One Summer

One Summer

America, 1927

Book - 2013
Average Rating:
28
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"In the summer of 1927, America had a booming stock market, a president who worked just four hours a day (and slept much of the rest of the time), a semi-crazed sculptor with a mad plan to carve four giant heads into an inaccessible mountain called Rushmore, a devastating flood of the Mississippi, a sensational murder trial and a youthful aviator named Charles Lindbergh who started the summer wholly unknown and finished it as the most famous man on earth (so famous that Minnesota consider renaming itself after him). It was the summer that saw the birth of talking pictures, the invention of television, the peak of Al Capone’s reign of terror, the horrifying bombing of a school in Michigan by a madman, the ill-conceived decision that led the Great Depression, the thrillingly improbable return to greatness of a wheezing, over-the-hill baseball player named Babe Ruth and an almost impossible amount more. In this hugely entertaining book, Bill Bryson spins a story of brawling adventure, reckless optimism and delirious energy. With the trademark brio, wit and authority that have made him our favorite writer of narrative non-fiction, he rolls out an unforgettable cast of vivid and eccentric personalities to bring to life a forgotten summer when America came of age, took centre stage and changed the world forever."--Jacket.
Publisher: Toronto : Doubleday Canada, ©2013.
ISBN: 9780385661652
0385661657
Characteristics: 528 pages, 16 pages of plates :,illustrations,24 cm.
Alternative Title: America, nineteen twenty-seven

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b
Barbara A Johnston
Mar 28, 2017

Another winner by one of my three favorite authors....

Viva, Bryson!!!

AL_LESLEY Nov 23, 2016

Bill Bryson is awesome.

m
MeWilliam
Aug 04, 2016

Fun listen. Big on Babe Ruth and Charles Lindbergh.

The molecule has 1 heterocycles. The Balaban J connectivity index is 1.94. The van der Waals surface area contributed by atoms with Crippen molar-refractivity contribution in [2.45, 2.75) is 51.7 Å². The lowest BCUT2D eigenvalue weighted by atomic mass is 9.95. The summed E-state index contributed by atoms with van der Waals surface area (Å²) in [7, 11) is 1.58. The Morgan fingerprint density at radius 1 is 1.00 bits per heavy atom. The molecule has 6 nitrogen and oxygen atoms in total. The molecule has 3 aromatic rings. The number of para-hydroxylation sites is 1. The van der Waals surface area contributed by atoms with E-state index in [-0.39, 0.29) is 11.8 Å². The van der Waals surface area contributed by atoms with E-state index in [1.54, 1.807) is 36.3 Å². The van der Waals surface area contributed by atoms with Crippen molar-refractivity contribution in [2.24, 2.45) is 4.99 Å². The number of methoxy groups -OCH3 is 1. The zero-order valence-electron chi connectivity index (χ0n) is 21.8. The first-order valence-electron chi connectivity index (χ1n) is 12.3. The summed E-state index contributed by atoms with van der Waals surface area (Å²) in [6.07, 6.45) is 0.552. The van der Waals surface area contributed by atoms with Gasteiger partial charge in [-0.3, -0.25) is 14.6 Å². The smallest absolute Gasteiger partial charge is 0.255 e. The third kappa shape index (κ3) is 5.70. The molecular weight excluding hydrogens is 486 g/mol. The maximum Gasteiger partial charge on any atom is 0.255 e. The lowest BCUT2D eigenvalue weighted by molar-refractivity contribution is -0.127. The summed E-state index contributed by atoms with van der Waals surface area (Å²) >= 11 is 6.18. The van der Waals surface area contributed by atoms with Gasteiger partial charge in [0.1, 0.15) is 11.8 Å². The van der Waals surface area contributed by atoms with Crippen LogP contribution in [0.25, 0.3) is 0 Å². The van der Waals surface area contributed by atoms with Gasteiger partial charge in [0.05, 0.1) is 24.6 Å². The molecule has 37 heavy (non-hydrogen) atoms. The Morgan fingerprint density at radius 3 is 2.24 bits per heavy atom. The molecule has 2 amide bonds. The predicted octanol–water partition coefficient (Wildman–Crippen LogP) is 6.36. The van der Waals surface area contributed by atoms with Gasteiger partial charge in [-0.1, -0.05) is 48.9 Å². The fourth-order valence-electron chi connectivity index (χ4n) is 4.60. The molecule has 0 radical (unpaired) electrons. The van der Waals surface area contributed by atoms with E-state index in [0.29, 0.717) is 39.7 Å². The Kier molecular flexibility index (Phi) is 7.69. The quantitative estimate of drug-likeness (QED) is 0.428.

l
lydschar4
Jun 28, 2016

Another terrific book by Bill Bryson. I had no idea so many memorable events and people made history in 1927. Includes Charles Lindbergh, Henry Ford, the dawn of talking movies, carving Mt. Rushmore and the greatest baseball team of all time - the 1927 New York Yankees with Babe Ruth and Lou Gehrig. And many more. Very entertaining and well researched. I also really enjoyed listening to the audio CD version.

m
marthabwaters
Apr 20, 2016

This is, for the most part, a witty, amusing read, as most books of Bryson's are -- he has a gift for spotting (and lampooning) the most absurd bits of historical trivia, as those familiar with his travel books know quite well. And this was an interesting topic for a book -- 1927 was, indeed, a rather remarkable summer, given that it included, among many other things, Babe Ruth's home run record, Lindbergh's solo flight across the Atlantic, and the filming of "The Jazz Singer". However, I think the overall feel was a bit too anecdotal. There needed to be a stronger thesis tying all of these events together to really make this book feel like it had something to say other than, "Look at these things that happened one year." You'll enjoy reading it nonetheless -- but you'll come away feeling ever-so-slightly dissatisfied.

k
KWALKER101
Mar 14, 2016

Unlike most of Bryson's other books, this is a heavy historical doorstop. It took me ages to get through it; it's well-written and thorough, but not really what I was thinking of when I picked it up. Fault of mine? Maybe a fault on both sides, really, since that doesn't change the fact that although the book is /interesting/, it's still a lot of work to read. I had to set aside two weeks and renew everything else I had out.

c
c2daven
Dec 27, 2015

A romp theough only one summer in the history of the U.S., but written in a humorous way that makes me want to know a LOT more about American history. A great read!

r
rb3221
Dec 23, 2015

Amazing that one year could have as many historic events as 1927 - Charles Lindberg crosses the Atlantic and becomes an international hero; Al Capone becomes the legend that he is; Jack Dempsey and Gene Tunney have the still controversial fight of the century; Henry Ford becomes rich and famous with his Model T, then completely flops with his Model A, which allows GM to take over as industry leader; the Mount Rushmore carvings begin.
Bryson manages to skillfully weave all these stories and many more in a fascinating and entertaining account of 1927. He does jump around a lot but manages to do so quite skillfully. Overall an enjoyable book!!

i
IV27HUjg
Jun 04, 2015

Good, but not my favorite (At Home) with his facts for the unusual. He narrates with his great sense of humor, very dry.

c
cuwabig1
Feb 08, 2015

Disappointing - a very selective history, exaggerated in some instances to buttress his point that he believes the summer of 1927 to be singular in its remarkable events. Offers no citations to read more about the points the author makes. Slightly 'snarky' humor about many historical figures.

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